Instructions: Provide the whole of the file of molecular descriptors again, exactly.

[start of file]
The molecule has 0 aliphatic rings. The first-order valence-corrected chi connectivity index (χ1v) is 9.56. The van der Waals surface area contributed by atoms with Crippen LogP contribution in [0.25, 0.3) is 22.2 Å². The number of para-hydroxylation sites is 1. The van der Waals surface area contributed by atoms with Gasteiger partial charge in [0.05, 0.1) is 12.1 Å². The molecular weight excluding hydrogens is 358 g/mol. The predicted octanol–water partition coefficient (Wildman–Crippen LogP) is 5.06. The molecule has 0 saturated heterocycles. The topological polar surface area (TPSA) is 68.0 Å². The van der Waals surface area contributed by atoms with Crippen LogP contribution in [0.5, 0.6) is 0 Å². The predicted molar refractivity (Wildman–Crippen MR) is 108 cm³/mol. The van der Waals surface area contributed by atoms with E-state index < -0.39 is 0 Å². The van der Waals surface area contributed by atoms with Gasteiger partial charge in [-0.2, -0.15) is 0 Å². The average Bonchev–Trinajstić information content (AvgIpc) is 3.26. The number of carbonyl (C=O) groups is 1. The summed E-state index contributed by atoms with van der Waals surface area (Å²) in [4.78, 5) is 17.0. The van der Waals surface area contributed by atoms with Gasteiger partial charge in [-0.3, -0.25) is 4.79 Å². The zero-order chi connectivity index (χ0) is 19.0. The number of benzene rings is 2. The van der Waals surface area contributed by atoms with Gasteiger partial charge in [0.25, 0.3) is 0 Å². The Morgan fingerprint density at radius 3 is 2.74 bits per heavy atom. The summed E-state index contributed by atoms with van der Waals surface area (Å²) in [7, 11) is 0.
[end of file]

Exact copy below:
The molecule has 0 aliphatic rings. The first-order valence-corrected chi connectivity index (χ1v) is 9.56. The van der Waals surface area contributed by atoms with Crippen LogP contribution in [0.25, 0.3) is 22.2 Å². The number of para-hydroxylation sites is 1. The van der Waals surface area contributed by atoms with Gasteiger partial charge in [0.05, 0.1) is 12.1 Å². The molecular weight excluding hydrogens is 358 g/mol. The predicted octanol–water partition coefficient (Wildman–Crippen LogP) is 5.06. The molecule has 0 saturated heterocycles. The topological polar surface area (TPSA) is 68.0 Å². The van der Waals surface area contributed by atoms with Crippen LogP contribution in [0.5, 0.6) is 0 Å². The predicted molar refractivity (Wildman–Crippen MR) is 108 cm³/mol. The van der Waals surface area contributed by atoms with E-state index < -0.39 is 0 Å². The van der Waals surface area contributed by atoms with Gasteiger partial charge in [-0.2, -0.15) is 0 Å². The average Bonchev–Trinajstić information content (AvgIpc) is 3.26. The number of carbonyl (C=O) groups is 1. The summed E-state index contributed by atoms with van der Waals surface area (Å²) in [4.78, 5) is 17.0. The van der Waals surface area contributed by atoms with Gasteiger partial charge in [-0.3, -0.25) is 4.79 Å². The zero-order chi connectivity index (χ0) is 19.0. The number of benzene rings is 2. The van der Waals surface area contributed by atoms with Gasteiger partial charge in [0.25, 0.3) is 0 Å². The Morgan fingerprint density at radius 3 is 2.74 bits per heavy atom. The summed E-state index contributed by atoms with van der Waals surface area (Å²) in [7, 11) is 0.